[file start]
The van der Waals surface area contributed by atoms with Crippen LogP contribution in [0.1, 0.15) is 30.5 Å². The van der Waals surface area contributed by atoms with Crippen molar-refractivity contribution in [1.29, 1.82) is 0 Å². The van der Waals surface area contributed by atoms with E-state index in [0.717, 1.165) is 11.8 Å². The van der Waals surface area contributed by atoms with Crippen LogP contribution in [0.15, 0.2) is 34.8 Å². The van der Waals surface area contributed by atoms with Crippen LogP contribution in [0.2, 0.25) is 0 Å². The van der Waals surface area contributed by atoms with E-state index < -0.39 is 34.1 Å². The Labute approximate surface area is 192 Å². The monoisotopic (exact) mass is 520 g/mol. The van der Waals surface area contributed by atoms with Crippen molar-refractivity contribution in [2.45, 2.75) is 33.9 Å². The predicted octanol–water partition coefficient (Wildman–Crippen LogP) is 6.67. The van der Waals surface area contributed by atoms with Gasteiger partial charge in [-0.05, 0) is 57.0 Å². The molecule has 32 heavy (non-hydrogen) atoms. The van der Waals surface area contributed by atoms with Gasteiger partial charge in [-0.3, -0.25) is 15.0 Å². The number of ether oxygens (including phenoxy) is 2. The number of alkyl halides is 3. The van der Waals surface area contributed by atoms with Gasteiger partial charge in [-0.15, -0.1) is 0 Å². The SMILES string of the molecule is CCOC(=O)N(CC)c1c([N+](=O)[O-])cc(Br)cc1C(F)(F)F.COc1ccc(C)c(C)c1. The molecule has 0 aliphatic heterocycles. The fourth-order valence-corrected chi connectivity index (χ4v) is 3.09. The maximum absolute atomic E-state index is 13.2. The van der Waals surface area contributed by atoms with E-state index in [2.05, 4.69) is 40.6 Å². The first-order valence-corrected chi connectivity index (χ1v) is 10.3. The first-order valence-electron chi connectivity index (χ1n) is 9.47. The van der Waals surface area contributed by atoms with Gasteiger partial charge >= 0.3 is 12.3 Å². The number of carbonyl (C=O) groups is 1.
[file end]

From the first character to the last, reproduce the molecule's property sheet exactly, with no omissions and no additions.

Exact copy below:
The van der Waals surface area contributed by atoms with Crippen LogP contribution in [0.1, 0.15) is 30.5 Å². The van der Waals surface area contributed by atoms with Crippen molar-refractivity contribution in [1.29, 1.82) is 0 Å². The van der Waals surface area contributed by atoms with E-state index in [0.717, 1.165) is 11.8 Å². The van der Waals surface area contributed by atoms with Crippen LogP contribution in [0.15, 0.2) is 34.8 Å². The van der Waals surface area contributed by atoms with Crippen LogP contribution in [0.2, 0.25) is 0 Å². The van der Waals surface area contributed by atoms with E-state index < -0.39 is 34.1 Å². The Labute approximate surface area is 192 Å². The monoisotopic (exact) mass is 520 g/mol. The van der Waals surface area contributed by atoms with Crippen molar-refractivity contribution in [2.45, 2.75) is 33.9 Å². The predicted octanol–water partition coefficient (Wildman–Crippen LogP) is 6.67. The van der Waals surface area contributed by atoms with Gasteiger partial charge in [-0.05, 0) is 57.0 Å². The molecule has 32 heavy (non-hydrogen) atoms. The van der Waals surface area contributed by atoms with Gasteiger partial charge in [-0.3, -0.25) is 15.0 Å². The number of ether oxygens (including phenoxy) is 2. The number of alkyl halides is 3. The van der Waals surface area contributed by atoms with Gasteiger partial charge in [-0.15, -0.1) is 0 Å². The SMILES string of the molecule is CCOC(=O)N(CC)c1c([N+](=O)[O-])cc(Br)cc1C(F)(F)F.COc1ccc(C)c(C)c1. The molecule has 0 aliphatic heterocycles. The fourth-order valence-corrected chi connectivity index (χ4v) is 3.09. The maximum absolute atomic E-state index is 13.2. The van der Waals surface area contributed by atoms with E-state index in [2.05, 4.69) is 40.6 Å². The first-order valence-corrected chi connectivity index (χ1v) is 10.3. The first-order valence-electron chi connectivity index (χ1n) is 9.47. The van der Waals surface area contributed by atoms with Gasteiger partial charge >= 0.3 is 12.3 Å². The number of carbonyl (C=O) groups is 1.